What she found is that the less specific contracts increased employee persistence, creativity and organizational commitment compared with the more specific ones. Chou argues that this occurred because the less specific contracts increased employee intrinsic motivation, which research has shown is related to a person's feelings of competence and autonomy. She suggests that lack of detail may be interpreted as a vote of confidence in the employee's competence, and that fewer constraints, and incentives that may not be well specified, promotes a feeling of autonomy.
These experiments touch on age-old issues in government contracting and in how to promote good contractor performance. In some sense, these results are more consistent with the "trust/cooperation" view of how to organize contracting than with the "adversarial/monitoring" view.

Of course, it's a real stretch to go from these results to definite conclusions about government contracting. First, it should be noted that all the specific terms involved either inputs or monitoring -- the experiments did not include performance demands ("do your best" vs. "keep the system up and running 99.5 percent of the time"). Second, the experiments looked at effects of specificity on the behavior of individual employees in one-on-one contracts, and it is unclear whether or to what extent these findings would apply to employees if the contract is between a government agency and a service provider.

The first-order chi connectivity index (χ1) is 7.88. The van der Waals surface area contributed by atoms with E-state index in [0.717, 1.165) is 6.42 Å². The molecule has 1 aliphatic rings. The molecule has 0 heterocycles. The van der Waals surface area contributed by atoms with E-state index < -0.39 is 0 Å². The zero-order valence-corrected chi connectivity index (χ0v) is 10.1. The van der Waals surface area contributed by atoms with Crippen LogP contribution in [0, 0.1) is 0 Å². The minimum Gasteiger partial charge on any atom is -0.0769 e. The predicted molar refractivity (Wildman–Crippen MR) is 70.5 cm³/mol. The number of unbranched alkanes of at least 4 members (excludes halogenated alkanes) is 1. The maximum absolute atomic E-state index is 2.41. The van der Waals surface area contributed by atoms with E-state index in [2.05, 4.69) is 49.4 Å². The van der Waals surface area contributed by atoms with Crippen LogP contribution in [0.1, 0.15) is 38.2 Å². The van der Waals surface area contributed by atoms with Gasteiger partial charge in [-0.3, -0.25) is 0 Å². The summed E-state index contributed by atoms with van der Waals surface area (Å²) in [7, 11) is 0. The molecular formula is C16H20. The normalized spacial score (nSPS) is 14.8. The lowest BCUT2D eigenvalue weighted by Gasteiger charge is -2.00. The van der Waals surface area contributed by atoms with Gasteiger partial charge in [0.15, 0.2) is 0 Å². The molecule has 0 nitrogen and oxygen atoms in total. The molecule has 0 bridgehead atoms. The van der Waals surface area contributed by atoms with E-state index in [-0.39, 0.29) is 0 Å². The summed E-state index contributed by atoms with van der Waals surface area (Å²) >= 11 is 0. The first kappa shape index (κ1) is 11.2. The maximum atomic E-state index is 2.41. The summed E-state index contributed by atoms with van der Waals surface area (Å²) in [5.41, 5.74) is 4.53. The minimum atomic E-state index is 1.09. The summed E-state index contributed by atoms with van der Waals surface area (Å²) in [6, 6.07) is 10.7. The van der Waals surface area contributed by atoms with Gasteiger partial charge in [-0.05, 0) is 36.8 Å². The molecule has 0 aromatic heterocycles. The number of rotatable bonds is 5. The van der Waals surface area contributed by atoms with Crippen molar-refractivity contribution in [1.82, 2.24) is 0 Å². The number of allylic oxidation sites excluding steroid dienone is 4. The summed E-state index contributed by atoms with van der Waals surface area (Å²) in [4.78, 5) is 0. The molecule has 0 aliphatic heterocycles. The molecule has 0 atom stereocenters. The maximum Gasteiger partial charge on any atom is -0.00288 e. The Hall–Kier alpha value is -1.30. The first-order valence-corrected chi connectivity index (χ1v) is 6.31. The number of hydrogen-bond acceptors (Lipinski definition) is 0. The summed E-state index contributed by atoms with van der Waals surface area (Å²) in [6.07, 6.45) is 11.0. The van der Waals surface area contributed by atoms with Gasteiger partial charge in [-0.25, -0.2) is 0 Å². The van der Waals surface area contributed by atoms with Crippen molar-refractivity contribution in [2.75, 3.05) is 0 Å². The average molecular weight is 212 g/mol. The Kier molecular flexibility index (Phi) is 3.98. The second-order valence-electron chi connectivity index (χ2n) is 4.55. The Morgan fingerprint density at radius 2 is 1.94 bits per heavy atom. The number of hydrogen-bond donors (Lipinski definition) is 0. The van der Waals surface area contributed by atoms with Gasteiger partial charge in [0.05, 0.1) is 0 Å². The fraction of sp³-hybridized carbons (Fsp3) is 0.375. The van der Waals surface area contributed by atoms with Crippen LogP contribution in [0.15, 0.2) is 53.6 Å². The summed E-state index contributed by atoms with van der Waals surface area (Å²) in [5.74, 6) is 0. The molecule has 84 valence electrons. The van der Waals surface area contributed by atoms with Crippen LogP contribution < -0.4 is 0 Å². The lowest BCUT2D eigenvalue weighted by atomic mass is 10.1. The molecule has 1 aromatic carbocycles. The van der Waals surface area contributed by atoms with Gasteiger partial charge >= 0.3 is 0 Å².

Nonetheless, it is an interesting contribution to debates on government contracting from an unlikely source.

Posted on Jan 20, 2012 at 12:09 PM